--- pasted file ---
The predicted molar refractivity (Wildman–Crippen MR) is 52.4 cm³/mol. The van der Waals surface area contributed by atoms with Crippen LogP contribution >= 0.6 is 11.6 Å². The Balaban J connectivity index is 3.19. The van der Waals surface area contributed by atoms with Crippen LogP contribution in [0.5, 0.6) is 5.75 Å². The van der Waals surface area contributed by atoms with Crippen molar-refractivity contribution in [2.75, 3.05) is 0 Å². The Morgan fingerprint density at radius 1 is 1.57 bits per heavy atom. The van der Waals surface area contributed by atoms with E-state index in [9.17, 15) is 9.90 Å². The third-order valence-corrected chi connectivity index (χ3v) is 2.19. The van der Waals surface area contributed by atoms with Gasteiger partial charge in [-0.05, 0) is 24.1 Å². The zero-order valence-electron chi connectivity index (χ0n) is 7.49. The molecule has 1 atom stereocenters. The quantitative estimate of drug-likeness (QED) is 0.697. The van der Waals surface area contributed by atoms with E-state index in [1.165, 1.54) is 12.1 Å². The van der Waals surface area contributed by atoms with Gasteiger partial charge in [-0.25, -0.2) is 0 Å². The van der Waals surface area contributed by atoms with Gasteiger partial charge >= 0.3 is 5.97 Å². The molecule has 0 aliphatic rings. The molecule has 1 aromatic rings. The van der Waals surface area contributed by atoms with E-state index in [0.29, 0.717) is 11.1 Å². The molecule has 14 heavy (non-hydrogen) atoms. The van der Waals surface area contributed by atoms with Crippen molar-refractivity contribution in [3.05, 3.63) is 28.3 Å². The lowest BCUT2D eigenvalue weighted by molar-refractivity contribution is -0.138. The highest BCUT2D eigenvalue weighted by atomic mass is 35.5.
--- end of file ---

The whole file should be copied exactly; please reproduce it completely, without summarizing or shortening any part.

The predicted molar refractivity (Wildman–Crippen MR) is 52.4 cm³/mol. The van der Waals surface area contributed by atoms with Crippen LogP contribution >= 0.6 is 11.6 Å². The Balaban J connectivity index is 3.19. The van der Waals surface area contributed by atoms with Crippen LogP contribution in [0.5, 0.6) is 5.75 Å². The van der Waals surface area contributed by atoms with Crippen molar-refractivity contribution in [2.75, 3.05) is 0 Å². The Morgan fingerprint density at radius 1 is 1.57 bits per heavy atom. The van der Waals surface area contributed by atoms with E-state index in [9.17, 15) is 9.90 Å². The third-order valence-corrected chi connectivity index (χ3v) is 2.19. The van der Waals surface area contributed by atoms with Gasteiger partial charge in [-0.05, 0) is 24.1 Å². The zero-order valence-electron chi connectivity index (χ0n) is 7.49. The molecule has 1 atom stereocenters. The quantitative estimate of drug-likeness (QED) is 0.697. The van der Waals surface area contributed by atoms with E-state index in [1.165, 1.54) is 12.1 Å². The van der Waals surface area contributed by atoms with Gasteiger partial charge in [-0.25, -0.2) is 0 Å². The van der Waals surface area contributed by atoms with Gasteiger partial charge >= 0.3 is 5.97 Å². The molecule has 0 aliphatic rings. The molecule has 1 aromatic rings. The van der Waals surface area contributed by atoms with E-state index in [0.29, 0.717) is 11.1 Å². The molecule has 14 heavy (non-hydrogen) atoms. The van der Waals surface area contributed by atoms with Crippen molar-refractivity contribution in [3.05, 3.63) is 28.3 Å². The lowest BCUT2D eigenvalue weighted by molar-refractivity contribution is -0.138. The highest BCUT2D eigenvalue weighted by atomic mass is 35.5.